CKS 013| How To Clean And Slice A Portobello Mushroom

The portobello mushroom is a fully-grown Crimino mushroom which is an un-blanched version of the white button mushroom, commonly found in supermarkets. Although blanching usually refers to par cooking, in the agricultural industry it refers to growing produce in the absences of light, not allowing it to produce any color.

Because it’s an older version of a mushroom, the cap is spread out the “gills” are fully exposed. This leads to the mushroom slightly drying out, which in turn concentrates its flavors and gives it a sought after meaty texture.

To properly prep, start by removing the stem. This can be done by simply holding the cap in one hand and the stem in the other; give the stem a firm twist and it will come right off. The stem is removed because it is quite fibrous; however, this does not mean it should be thrown out. It’s a great addition to stock and when diced or finely sliced, adds a nice element to long simmered soups and stews.

How to Clean and Cut a Portobello Mushroom - Step Two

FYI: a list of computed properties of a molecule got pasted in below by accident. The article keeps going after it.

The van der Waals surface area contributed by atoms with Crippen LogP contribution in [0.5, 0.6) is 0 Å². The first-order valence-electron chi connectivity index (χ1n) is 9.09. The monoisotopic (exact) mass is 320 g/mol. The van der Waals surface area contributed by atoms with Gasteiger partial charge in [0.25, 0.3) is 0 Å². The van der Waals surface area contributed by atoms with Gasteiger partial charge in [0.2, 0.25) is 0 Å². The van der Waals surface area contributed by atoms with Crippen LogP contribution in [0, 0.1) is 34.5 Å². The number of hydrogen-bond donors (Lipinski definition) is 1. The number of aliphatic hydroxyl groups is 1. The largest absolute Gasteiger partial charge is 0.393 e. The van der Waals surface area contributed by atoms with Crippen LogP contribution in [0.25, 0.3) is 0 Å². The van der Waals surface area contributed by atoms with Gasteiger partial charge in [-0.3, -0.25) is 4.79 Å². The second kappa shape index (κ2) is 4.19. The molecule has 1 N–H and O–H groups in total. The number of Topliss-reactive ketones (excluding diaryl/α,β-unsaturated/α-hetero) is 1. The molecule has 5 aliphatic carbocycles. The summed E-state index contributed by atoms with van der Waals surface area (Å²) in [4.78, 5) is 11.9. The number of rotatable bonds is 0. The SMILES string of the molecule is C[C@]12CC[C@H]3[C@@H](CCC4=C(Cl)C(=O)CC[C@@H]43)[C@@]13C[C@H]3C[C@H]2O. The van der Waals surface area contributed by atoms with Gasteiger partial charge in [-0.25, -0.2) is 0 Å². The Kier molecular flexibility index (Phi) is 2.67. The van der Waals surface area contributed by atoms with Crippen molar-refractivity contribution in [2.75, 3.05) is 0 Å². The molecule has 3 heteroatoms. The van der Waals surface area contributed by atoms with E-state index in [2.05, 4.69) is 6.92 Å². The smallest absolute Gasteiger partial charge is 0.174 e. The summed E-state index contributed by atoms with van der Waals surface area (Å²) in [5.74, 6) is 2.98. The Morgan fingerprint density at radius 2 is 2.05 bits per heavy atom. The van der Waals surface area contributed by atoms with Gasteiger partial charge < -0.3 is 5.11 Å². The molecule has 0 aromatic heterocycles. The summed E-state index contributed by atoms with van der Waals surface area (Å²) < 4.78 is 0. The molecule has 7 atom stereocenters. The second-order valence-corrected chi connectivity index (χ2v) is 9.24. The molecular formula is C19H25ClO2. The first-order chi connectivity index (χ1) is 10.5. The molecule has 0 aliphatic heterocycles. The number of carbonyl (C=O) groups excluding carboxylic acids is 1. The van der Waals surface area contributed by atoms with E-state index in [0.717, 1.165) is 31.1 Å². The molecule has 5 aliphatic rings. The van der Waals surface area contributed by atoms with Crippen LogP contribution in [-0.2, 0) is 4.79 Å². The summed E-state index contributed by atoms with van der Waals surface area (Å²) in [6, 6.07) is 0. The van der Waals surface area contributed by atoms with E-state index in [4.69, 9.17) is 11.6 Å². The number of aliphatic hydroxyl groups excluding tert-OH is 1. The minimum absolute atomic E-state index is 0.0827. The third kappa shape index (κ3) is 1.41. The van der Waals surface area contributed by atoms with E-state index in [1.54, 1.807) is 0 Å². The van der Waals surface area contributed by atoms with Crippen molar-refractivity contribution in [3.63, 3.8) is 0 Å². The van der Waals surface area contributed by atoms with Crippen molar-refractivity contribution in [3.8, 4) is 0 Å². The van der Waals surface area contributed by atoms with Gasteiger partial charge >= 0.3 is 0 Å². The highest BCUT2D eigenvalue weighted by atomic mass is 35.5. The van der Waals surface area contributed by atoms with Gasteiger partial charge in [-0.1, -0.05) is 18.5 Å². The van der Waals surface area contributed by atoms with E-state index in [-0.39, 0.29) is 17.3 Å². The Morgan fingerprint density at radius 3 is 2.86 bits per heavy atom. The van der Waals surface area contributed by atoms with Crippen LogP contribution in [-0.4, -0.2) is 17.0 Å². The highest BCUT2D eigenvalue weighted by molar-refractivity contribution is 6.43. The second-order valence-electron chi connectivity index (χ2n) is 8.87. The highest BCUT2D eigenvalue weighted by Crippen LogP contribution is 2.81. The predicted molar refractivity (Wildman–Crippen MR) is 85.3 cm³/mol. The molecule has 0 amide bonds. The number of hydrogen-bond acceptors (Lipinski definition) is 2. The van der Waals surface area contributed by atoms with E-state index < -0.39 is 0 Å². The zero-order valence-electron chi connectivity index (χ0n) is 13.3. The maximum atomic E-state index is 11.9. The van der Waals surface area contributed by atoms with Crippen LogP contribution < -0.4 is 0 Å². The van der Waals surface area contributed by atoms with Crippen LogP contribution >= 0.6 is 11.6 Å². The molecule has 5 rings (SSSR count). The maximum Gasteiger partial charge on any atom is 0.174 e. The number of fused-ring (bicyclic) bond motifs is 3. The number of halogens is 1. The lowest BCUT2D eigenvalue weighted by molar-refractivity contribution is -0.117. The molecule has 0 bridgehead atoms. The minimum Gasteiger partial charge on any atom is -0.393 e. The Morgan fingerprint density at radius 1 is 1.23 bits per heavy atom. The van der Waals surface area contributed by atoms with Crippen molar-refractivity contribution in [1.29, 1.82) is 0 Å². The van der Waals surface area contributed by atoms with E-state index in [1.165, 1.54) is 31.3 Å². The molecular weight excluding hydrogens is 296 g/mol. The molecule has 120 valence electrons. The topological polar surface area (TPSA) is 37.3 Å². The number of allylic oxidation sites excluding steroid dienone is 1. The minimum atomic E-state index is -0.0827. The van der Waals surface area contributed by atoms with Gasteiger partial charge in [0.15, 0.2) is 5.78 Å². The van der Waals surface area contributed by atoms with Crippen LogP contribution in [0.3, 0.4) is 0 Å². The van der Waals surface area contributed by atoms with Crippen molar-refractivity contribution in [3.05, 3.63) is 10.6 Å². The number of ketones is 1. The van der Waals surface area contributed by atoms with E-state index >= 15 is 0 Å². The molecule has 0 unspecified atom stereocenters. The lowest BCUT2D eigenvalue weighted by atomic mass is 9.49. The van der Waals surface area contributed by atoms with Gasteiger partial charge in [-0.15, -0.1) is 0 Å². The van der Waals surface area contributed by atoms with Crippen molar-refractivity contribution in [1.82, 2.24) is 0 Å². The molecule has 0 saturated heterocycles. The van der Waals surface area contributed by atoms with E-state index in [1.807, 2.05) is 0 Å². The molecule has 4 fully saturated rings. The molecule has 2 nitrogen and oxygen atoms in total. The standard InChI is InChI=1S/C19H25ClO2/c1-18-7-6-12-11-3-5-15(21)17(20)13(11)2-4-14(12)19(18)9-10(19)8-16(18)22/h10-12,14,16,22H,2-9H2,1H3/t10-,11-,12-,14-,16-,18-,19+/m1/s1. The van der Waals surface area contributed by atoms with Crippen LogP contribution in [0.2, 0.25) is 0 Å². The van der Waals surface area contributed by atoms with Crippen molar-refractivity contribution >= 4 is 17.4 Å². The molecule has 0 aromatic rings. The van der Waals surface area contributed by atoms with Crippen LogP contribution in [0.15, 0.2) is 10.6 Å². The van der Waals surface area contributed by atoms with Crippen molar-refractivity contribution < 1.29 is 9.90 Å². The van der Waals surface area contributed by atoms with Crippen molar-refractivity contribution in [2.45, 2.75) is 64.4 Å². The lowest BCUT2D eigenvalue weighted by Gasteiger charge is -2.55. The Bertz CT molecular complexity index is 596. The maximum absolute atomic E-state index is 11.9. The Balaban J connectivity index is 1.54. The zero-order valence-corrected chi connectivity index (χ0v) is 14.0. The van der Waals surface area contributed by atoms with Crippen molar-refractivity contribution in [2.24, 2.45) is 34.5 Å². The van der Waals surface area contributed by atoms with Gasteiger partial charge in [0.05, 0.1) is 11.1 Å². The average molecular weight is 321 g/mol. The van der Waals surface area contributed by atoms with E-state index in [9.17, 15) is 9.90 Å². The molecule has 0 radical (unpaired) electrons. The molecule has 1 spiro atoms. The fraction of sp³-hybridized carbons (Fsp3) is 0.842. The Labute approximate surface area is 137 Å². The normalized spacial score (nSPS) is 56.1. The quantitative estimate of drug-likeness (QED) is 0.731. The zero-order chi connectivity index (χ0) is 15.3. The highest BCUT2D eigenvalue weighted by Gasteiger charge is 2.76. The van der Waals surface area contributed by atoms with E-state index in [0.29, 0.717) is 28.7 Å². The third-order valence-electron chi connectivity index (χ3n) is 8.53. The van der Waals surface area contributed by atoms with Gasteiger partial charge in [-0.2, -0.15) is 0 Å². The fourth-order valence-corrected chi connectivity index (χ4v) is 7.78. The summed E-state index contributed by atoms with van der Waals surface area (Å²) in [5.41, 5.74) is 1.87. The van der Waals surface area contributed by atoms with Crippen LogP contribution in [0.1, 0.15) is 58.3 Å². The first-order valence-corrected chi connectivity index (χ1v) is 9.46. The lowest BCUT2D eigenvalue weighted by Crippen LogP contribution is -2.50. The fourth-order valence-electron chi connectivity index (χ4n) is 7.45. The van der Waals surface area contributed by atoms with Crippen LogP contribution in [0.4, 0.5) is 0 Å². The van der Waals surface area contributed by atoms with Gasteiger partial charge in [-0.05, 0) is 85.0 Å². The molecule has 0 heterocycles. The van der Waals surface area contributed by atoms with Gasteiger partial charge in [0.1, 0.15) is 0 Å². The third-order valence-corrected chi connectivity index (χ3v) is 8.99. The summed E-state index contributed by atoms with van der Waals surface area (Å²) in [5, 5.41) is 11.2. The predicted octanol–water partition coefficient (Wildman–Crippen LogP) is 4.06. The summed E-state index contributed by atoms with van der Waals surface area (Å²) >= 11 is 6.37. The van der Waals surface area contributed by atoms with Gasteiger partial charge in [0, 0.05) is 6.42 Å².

Next, remove the black gills on the underside of the mushroom cap by scraping with the edge of a spoon. The gills are generally removed because their dark color will leach into your dish and unlike the cap itself, has a very mushy and un-appealing texture.

How to Clean and Cut a Portobello Mushroom - Step Three

An optional step, if you want to your portobello cap to lay flatter so you can slice more uniformly, is to remove the outer edge that once helped to hold onto its gills.

How to Clean and Cut a Portobello Mushroom - Step Four

Once the outer rim is removed the portobello can be julienned and diced for sautés, ravioli fillings or accompaniments to pastas.

How to Clean and Cut a Portobello Mushroom - Step Five

Although the above technique finishes with the slicing of the portobello cap, I usually prefer applications that allow me to keep the cap whole, which offers more drama and visual appeal. You’ll often find portobello caps whole, brushed with olive oil and grilled for portobello sandwiches.

One of my favorite dishes ever done with a whole portobello cap was by my good friend Brian Motola. He first stuffed the cap with a mixture of goat cheese and herbs. Next he coated the whole thing with flour, egg and panko breadcrumbs. He then fried it to a crispy golden brown, sliced it into wedges, and served it over a pool of spicy marinara and a drizzle of good olive oil. Simple and excellent.

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